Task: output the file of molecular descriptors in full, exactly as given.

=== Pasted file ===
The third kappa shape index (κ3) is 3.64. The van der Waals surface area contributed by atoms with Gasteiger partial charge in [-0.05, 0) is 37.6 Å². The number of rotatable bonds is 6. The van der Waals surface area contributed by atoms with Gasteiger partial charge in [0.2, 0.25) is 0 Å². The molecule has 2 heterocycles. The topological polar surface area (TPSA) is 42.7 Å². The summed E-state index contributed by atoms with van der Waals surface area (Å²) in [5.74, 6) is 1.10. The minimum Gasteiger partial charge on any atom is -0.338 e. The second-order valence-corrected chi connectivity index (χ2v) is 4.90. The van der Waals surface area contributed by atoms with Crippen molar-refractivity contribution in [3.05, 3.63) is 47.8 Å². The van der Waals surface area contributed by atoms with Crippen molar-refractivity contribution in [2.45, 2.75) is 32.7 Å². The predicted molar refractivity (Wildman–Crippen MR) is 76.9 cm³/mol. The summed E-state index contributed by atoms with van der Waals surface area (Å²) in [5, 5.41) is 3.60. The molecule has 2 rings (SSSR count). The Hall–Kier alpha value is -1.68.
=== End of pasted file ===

The third kappa shape index (κ3) is 3.64. The van der Waals surface area contributed by atoms with Gasteiger partial charge in [-0.05, 0) is 37.6 Å². The number of rotatable bonds is 6. The van der Waals surface area contributed by atoms with Gasteiger partial charge in [0.2, 0.25) is 0 Å². The molecule has 2 heterocycles. The topological polar surface area (TPSA) is 42.7 Å². The summed E-state index contributed by atoms with van der Waals surface area (Å²) in [5.74, 6) is 1.10. The minimum Gasteiger partial charge on any atom is -0.338 e. The second-order valence-corrected chi connectivity index (χ2v) is 4.90. The van der Waals surface area contributed by atoms with Crippen molar-refractivity contribution in [3.05, 3.63) is 47.8 Å². The van der Waals surface area contributed by atoms with Crippen molar-refractivity contribution in [2.45, 2.75) is 32.7 Å². The predicted molar refractivity (Wildman–Crippen MR) is 76.9 cm³/mol. The summed E-state index contributed by atoms with van der Waals surface area (Å²) in [5, 5.41) is 3.60. The molecule has 2 rings (SSSR count). The Hall–Kier alpha value is -1.68.